Last Wednesday’s employment figures were once again all (fairly) quiet on the jobs front. As we reported, employment rose a bit, the numbers out of work fell a bit (with unemployment rising while ‘economic inactivity’ – those not available or looking for work – fell by a lot), and earnings growth was unchanged.
But beneath these headlines, we also saw continuing signs that the gap is closing between the ‘claimant’ measure of unemployment – which counts benefit claimants who are required to be available and looking for work – and the Labour Force Survey measure (which is a larger count of all of those unemployed, regardless of whether they claim benefit). Historically, the survey measure has been higher than the survey measure since the 1990s (when Jobseeker’s Allowance was introduced), and in the last decade the gap between the two has grown. However in the last two years, while LFS unemployment has fallen by 200,000 (or nearly 15%), the Claimant Count has gone the other way – rising by 70,000 (around 10%). By coincidence, the last two years has also seen the rollout of the Universal Credit ‘Full Service’.
The rise in the Claimant Count and the rollout of the full version of Universal Credit are undoubtedly linked. We’ve flagged this in our monthly briefings for the last year or so, and the Office for National Statistics have pointed this out in their frequent revisions to the official Claimant Count series. But how high will it go, what’s driving it, and what should we do about it?
On how high it might go, a simple look at the trends in the Claimant Count for offices where Full Service has rolled out and those where it hasn’t gives some signs of what’s going on. Figure 1 below shows this – with the count broadly flat in non-Full Service areas, while in Full Service offices it has risen slowly but steadily – up by about 80,000 since rollout began at the end of 2015. So in effect, all of the rise of the Claimant Count in the last two years appears to be explained by Universal Credit.
Figure 1 – Changes in Claimant Count unemployment in UC and non-UC offices (as at December 2017)
Source: NOMIS and Learning and Work Institute analysis
But this only tells us part of the story. Full Service has so far only reached one third of Jobcentre Plus offices (233 out of 700, with the remaining two thirds moving over this year). And because rollout has only recently ramped up, most offices have either not yet got UC or haven’t had it for very long.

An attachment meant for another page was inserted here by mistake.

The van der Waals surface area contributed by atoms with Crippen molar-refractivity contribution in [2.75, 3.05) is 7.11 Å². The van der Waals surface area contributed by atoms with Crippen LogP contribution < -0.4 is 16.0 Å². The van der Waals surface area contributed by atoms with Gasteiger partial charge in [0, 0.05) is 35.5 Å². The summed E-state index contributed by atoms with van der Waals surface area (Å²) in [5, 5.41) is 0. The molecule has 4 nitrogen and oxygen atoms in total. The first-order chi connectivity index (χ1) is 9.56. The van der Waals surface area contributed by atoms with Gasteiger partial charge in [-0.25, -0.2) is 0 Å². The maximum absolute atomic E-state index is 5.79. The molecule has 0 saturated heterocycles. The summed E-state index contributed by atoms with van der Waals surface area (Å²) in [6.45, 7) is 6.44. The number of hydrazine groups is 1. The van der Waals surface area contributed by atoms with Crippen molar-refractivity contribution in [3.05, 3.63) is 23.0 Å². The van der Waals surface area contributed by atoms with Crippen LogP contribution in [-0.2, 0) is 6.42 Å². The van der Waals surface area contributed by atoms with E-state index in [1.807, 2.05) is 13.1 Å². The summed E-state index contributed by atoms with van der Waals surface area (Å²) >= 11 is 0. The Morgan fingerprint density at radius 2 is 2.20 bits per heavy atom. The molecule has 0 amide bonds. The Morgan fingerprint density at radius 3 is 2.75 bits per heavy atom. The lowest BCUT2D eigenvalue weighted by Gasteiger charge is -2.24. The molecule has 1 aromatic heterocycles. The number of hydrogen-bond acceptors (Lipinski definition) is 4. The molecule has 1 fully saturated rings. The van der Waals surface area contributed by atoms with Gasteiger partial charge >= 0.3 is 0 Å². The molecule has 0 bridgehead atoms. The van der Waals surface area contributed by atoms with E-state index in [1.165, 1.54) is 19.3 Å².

So we’ve looked at the 233 Full Service offices alone, and then looked at what’s happened to the Claimant Count in each office before and after implementation. We’ve then averaged this out across offices. The results are in Figure 2 below, and are stark – with the count more than doubling in Universal Credit Full Service sites in the two years after implementation.
Figure 2 – Change in Claimant Count in Jobcentre Plus Offices before and after UC Full Service rollout
Source: NOMIS and Learning and Work Institute analysis
There’s an important health warning with this data, in that inevitably the further you get from zero the fewer the number of offices that are being included. Only three offices have had UC Full Service for more than two years, and only one in five have had Full Service for more than one year. However, two fifths have had it for at least six months (and of course the pre-rollout data covers all 233 offices).
So while these figures will evolve over time, the trends are clear and unambiguous – for the two years before Full Service rollout caseloads are flat, and after it rolls out offices see a significant growth in their Claimant Count. (And this happens in virtually every office where Full Service rolls out – no other factors, like seasonality or local economies, could explain it.) It seems entirely plausible that as the remaining two thirds of offices go live, and as time goes on, the Claimant Count could easily double compared with what it was before rollout began – so 1.5 million claimants or more, by the end of 2020. For context, this would be higher than at any point since the ‘double dip’ in late 2012.